Fun test time. There are lots of test sites out there that can tell you all sorts of things about you. Many of these things most of us never thought to ask about ourselves until we found the tests. For example, what kind of lolcat are you? Forget that, what in the world is a lolcat? so below is my answer to the lolcat test, and here are 2 urls, one so you can take the test yourself, and the second is a whole website of lolcats.

If you go and take the test, please feel free to let me know what lolcat you are in the comment section. ;-)

Sad Cookie Cat

64% Affectionate, 39% Excitable, 57% Hungry

You are the classic Shakespearian tragedy of the lolcat universe. The sad story of a baking a cookie, succumbing to gluttony, and in turn consuming the very cookie that was to be offered. Bad grammar ensues.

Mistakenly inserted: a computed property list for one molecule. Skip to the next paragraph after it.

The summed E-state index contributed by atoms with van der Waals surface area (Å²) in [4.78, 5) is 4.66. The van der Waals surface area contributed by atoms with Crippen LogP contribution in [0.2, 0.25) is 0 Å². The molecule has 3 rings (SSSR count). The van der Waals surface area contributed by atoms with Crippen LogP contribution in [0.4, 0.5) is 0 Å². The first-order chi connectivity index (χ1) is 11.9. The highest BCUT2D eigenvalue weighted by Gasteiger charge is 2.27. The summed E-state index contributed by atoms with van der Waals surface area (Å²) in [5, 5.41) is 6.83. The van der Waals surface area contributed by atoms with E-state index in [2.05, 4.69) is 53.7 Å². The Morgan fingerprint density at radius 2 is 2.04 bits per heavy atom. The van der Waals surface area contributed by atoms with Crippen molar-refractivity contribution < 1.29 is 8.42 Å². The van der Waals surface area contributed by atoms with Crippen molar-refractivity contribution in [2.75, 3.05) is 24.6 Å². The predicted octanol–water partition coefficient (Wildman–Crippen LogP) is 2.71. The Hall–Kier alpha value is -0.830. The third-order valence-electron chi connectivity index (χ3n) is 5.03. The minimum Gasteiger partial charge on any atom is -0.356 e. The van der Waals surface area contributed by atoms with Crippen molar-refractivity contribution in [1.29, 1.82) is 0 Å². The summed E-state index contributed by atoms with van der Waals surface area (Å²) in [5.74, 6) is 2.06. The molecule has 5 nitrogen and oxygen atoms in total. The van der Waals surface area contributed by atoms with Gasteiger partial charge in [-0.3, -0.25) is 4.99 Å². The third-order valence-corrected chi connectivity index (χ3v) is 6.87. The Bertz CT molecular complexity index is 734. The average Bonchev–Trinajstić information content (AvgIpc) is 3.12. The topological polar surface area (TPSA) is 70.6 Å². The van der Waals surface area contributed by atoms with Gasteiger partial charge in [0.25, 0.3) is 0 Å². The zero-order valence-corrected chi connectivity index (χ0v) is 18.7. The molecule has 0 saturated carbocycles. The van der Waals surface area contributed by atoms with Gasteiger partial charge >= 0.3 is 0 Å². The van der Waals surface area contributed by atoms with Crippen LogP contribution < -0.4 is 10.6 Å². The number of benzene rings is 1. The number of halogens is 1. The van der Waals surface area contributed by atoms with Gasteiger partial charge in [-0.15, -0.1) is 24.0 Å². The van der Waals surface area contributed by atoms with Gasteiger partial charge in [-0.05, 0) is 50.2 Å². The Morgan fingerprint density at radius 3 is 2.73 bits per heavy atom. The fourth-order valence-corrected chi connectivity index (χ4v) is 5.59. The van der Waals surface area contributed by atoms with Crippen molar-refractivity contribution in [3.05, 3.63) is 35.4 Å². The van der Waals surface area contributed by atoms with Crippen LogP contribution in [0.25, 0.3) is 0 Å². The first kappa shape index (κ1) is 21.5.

Thursday, July 12, 2007

Spam in Disguise

I'm going to have a little rant now. I'm sure anyone who reads blogs, and has access to the Internet is aware of the problem of Spam in disguise -- Chain E-mails. These come in the form of E-mails from friends and family and co-workers. The people that have forwarded them are most likely smart, well-educated, loving individuals. They want to help. They want to help you, me, their family and the people whom the e-mails say will be helped if you forward the e-mail. There is an easy way to check out many of these e-mails. Go to a hoax site. The one I use is Snopes.

Do you remember being a child and getting a chain letter either in the mail or from a friend who handed it to you at school? Did your parents say don't pass that along it is illegal? Guess what folks, same thing here. Well, I don't know if it is illegal, but it doesn't work. Have some confidence in yourself. Before you hit the forward button and start typing in e-mail addresses remember who those addresses belong to. If they are your family, well they'll still be your family whether or not you send them the e-mail. They will still love you even if you don't pass it along. Are they your friends? You won't lose friends if you don't pass them along.